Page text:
Iraq bought the cores for the Osirak reactor from France. Originally they were to be shipped to Iraq in April of 1979, but shortly before their departure an explosion ripped through the warehouse that held them. An organization calling itself the French Ecological Group, which had never been heard of before (and hasn't been heard from since), claimed responsibility. Shipment was delayed for six months while the cores were repaired.
The next year Yahya al-Meshad, an important scientist in Iraq's nuclear program, arrived in France to test fuel for the reactor. The morning he was to return home a maid entered his Paris hotel room and found that he had been stabbed and bludgeoned to death. (The only person known to have seen the scientist the previous night, a prostitute who called herself Marie Express, was killed a few weeks later in a hit-and-run accident. The culprit was never found.) Soon afterward workers at firms supplying parts for the reactor began to receive threatening letters from a mysterious group called the Committee to Safeguard the Islamic Revolution. Bombs went off at the offices of one of the firms, in Italy, and at the home of the company's director-general. Over the next several months two more Iraqi nuclear scientists died in separate poisoning incidents.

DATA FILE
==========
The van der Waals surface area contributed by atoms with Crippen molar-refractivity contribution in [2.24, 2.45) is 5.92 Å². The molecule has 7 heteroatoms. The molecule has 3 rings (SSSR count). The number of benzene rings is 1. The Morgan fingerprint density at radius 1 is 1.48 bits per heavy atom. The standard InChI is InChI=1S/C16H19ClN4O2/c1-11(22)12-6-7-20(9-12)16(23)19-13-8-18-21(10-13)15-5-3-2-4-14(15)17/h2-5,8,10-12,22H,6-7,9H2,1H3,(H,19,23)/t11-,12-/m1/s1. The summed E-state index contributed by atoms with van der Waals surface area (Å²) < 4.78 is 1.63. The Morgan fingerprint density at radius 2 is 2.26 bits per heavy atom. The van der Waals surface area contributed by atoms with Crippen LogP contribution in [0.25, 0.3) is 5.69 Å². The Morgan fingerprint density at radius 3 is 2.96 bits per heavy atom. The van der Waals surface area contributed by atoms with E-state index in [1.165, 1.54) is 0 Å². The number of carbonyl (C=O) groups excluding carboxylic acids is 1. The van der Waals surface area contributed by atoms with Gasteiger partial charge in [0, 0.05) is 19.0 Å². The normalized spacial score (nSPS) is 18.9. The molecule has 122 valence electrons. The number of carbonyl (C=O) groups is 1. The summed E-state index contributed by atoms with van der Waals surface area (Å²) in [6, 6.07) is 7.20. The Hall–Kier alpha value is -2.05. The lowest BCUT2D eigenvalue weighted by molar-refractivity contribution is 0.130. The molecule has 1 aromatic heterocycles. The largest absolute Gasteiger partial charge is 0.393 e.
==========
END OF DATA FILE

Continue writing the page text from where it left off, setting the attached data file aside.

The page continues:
Not that Israel ever claimed responsibility for any of this, mind you. And it's worth noting that even after all this effort, it still required an air strike to permanently take down the Iraqi nuclear program.
- posted by Andrew. - 2:58:00 PM SUNNIS VERSUS ZARQAWI: Has the monstrous mass murderer turned his allies against him with another round of nihilist carnage? Here's hoping.